Imagine this scene: There is ominous pounding on the home’s front door. Fearfully, the burly, tall father turns to his slender teenage son and charges him with protecting the family from the invaders.

Sounds ridiculous? If the brawny father can’t shield his family from the attackers, how can he possibly expect his young son to?

But suppose the teenager has earned a black belt in martial arts. Though he may look slight, he has the knowledge and experience to fend off even the fiercest aggressors.

Or imagine this:

On her deathbed, a mother beckons to her long-time friend. The friend is dressed in rags, looking like a pauper. Throughout their years of friendship, the mother has regularly fed her nourishing meals. Now, days before her end, she begs her friend to care for the financial needs of her children.

Impossible, right? No matter how good-hearted this friend is, how can she possibly assume the monetary burden of this woman’s children when she is barely capable of supporting herself?

But suppose that friend really had a bank certificate that would be maturing within the next month that was worth millions of dollars. Up until now, she had no access to her funds, but soon she would be worth a fortune!

This week’s Torah portion begins with Moses’ parting words to his nation. He begins with the phrase, “You are standing today before G‑d, the leaders of your tribes, your elders and your officers, every man of Israel, your young children, your women, and your convert who is within your camp, your woodcutter and your water drawers, so that you may enter the covenant of G‑d.” (Deuteronomy 29:9-199)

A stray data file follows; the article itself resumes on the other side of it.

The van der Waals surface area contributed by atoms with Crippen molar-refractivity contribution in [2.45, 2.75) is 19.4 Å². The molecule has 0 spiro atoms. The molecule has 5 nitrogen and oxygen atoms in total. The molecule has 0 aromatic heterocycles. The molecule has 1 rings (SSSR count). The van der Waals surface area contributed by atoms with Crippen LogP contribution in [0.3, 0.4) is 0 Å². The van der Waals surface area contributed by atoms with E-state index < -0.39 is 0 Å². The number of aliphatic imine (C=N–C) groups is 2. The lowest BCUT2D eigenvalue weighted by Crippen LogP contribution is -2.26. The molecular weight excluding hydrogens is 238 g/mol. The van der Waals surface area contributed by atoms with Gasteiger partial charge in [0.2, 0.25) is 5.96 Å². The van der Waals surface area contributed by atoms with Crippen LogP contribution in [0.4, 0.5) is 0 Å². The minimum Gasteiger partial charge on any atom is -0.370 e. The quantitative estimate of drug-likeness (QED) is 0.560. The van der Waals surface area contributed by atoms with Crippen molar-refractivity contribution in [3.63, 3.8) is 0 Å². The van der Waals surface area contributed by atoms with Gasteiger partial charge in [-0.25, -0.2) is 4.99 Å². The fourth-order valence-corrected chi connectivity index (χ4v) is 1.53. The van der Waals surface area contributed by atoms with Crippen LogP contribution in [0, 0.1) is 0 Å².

We are all standing united before G‑d, since His covenant applies to each and every one of us, at all times, for all generations. Moreover, each of us needs the other, since, “All Israel are guarantors for each other.” (Talmud, Shevuot 39a)

But in order to be a guarantor, doesn’t a person need to have more resources than the one he is guaranteeing? What bank would accept an unemployed man’s assurance for the mortgage of a wealthy man’s mansion? So, how can the simple, illiterate water carrier provide any security for the important elder or officer?

An eye-opening story is quoted in the Talmud (Pesachim 50a): Rav Yosef, the son of Rabbi Joshua ben Levi, fell ill and was at the brink of death. His father’s prayers brought him back to life.

When he was revived, his father asked: “My son, what did you see in heaven?”

Rav Yosef replied: “I saw an upside-down world. Those who are on top here are on the bottom there; and those who are here regarded as lowly are exalted in heaven.”

In our upside-down world, we assign worth to people based on their bank account, social connections, or any other standards society considers valuable. We may look at the simple water drawer and wood hewer, and all we see are ignorant individuals who rank low on the social scale. We may look at the wealthy magnate, and we see someone important in whose circle we’d like to be included.

But when we “stand before G‑d,” there is no higher and lower. The righteous individual may not be nearly as righteous as you imagine, and the sinner may have far more good deeds than you know about.

Moreover, each of us is a Divine soul. Like the limbs of a body or the players in an orchestra, each of us has a valuable role to play, without which the whole would never be complete.

If the Talmud says that all Jews serve as guarantors to each other, it teaches us that every Jew has a quality in which he or she is superior to all others.

You may not see it. You may not realize it. In our upside down world, it is not evident.

But deep within each one of us lies enormous strength and a rich reservoir of wealth waiting to be cashed in—and even we may not be aware of it.